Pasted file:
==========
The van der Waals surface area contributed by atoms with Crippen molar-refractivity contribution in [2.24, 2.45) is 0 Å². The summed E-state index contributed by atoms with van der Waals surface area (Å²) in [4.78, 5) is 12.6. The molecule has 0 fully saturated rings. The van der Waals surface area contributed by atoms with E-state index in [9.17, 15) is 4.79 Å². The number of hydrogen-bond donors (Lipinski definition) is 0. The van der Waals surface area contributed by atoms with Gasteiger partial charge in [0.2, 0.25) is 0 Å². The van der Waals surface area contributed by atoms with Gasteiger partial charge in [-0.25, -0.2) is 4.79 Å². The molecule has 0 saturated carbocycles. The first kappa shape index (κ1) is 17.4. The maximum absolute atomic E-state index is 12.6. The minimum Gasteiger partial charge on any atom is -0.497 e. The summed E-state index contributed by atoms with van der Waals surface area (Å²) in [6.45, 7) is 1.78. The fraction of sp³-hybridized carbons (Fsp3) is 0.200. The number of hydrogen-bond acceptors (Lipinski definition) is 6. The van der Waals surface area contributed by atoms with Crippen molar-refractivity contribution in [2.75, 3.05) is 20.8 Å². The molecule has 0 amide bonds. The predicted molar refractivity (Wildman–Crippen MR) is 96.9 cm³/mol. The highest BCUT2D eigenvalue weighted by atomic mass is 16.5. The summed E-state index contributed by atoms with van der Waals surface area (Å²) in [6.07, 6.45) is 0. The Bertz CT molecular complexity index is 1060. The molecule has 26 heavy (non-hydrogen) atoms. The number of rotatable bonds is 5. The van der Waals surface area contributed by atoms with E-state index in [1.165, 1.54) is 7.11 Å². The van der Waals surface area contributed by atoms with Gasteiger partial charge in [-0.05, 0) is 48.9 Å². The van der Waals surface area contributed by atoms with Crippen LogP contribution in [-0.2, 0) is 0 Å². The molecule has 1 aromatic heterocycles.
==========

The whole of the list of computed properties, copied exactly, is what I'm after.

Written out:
The van der Waals surface area contributed by atoms with Crippen molar-refractivity contribution in [2.24, 2.45) is 0 Å². The summed E-state index contributed by atoms with van der Waals surface area (Å²) in [4.78, 5) is 12.6. The molecule has 0 fully saturated rings. The van der Waals surface area contributed by atoms with E-state index in [9.17, 15) is 4.79 Å². The number of hydrogen-bond donors (Lipinski definition) is 0. The van der Waals surface area contributed by atoms with Gasteiger partial charge in [0.2, 0.25) is 0 Å². The van der Waals surface area contributed by atoms with Gasteiger partial charge in [-0.25, -0.2) is 4.79 Å². The molecule has 0 saturated carbocycles. The first kappa shape index (κ1) is 17.4. The maximum absolute atomic E-state index is 12.6. The minimum Gasteiger partial charge on any atom is -0.497 e. The summed E-state index contributed by atoms with van der Waals surface area (Å²) in [6.45, 7) is 1.78. The fraction of sp³-hybridized carbons (Fsp3) is 0.200. The number of hydrogen-bond acceptors (Lipinski definition) is 6. The van der Waals surface area contributed by atoms with Crippen molar-refractivity contribution in [2.75, 3.05) is 20.8 Å². The molecule has 0 amide bonds. The predicted molar refractivity (Wildman–Crippen MR) is 96.9 cm³/mol. The highest BCUT2D eigenvalue weighted by atomic mass is 16.5. The summed E-state index contributed by atoms with van der Waals surface area (Å²) in [6.07, 6.45) is 0. The Bertz CT molecular complexity index is 1060. The molecule has 26 heavy (non-hydrogen) atoms. The number of rotatable bonds is 5. The van der Waals surface area contributed by atoms with E-state index in [1.165, 1.54) is 7.11 Å². The van der Waals surface area contributed by atoms with Gasteiger partial charge in [-0.05, 0) is 48.9 Å². The van der Waals surface area contributed by atoms with Crippen LogP contribution in [-0.2, 0) is 0 Å². The molecule has 1 aromatic heterocycles.